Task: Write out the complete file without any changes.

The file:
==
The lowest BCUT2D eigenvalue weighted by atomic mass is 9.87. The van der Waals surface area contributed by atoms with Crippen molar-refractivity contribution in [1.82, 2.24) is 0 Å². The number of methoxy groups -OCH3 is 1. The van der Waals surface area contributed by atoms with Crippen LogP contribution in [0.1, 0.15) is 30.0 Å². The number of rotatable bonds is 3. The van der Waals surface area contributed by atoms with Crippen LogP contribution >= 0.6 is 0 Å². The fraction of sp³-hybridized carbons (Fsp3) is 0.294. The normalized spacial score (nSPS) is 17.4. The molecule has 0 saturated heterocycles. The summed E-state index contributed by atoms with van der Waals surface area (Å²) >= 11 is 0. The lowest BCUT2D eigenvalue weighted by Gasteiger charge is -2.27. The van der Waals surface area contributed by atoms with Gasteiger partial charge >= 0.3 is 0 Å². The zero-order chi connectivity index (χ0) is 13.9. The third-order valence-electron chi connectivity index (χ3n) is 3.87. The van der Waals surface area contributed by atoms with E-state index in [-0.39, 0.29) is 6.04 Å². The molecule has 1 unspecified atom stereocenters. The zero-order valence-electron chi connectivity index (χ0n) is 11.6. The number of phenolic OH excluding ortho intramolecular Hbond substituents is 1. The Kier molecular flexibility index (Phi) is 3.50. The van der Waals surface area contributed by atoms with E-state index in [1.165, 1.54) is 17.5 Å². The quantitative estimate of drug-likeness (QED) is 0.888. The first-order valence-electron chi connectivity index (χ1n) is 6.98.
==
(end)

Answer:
The lowest BCUT2D eigenvalue weighted by atomic mass is 9.87. The van der Waals surface area contributed by atoms with Crippen molar-refractivity contribution in [1.82, 2.24) is 0 Å². The number of methoxy groups -OCH3 is 1. The van der Waals surface area contributed by atoms with Crippen LogP contribution in [0.1, 0.15) is 30.0 Å². The number of rotatable bonds is 3. The van der Waals surface area contributed by atoms with Crippen LogP contribution >= 0.6 is 0 Å². The fraction of sp³-hybridized carbons (Fsp3) is 0.294. The normalized spacial score (nSPS) is 17.4. The molecule has 0 saturated heterocycles. The summed E-state index contributed by atoms with van der Waals surface area (Å²) >= 11 is 0. The lowest BCUT2D eigenvalue weighted by Gasteiger charge is -2.27. The van der Waals surface area contributed by atoms with Gasteiger partial charge >= 0.3 is 0 Å². The zero-order chi connectivity index (χ0) is 13.9. The third-order valence-electron chi connectivity index (χ3n) is 3.87. The van der Waals surface area contributed by atoms with E-state index in [-0.39, 0.29) is 6.04 Å². The molecule has 1 unspecified atom stereocenters. The zero-order valence-electron chi connectivity index (χ0n) is 11.6. The number of phenolic OH excluding ortho intramolecular Hbond substituents is 1. The Kier molecular flexibility index (Phi) is 3.50. The van der Waals surface area contributed by atoms with E-state index in [1.165, 1.54) is 17.5 Å². The quantitative estimate of drug-likeness (QED) is 0.888. The first-order valence-electron chi connectivity index (χ1n) is 6.98.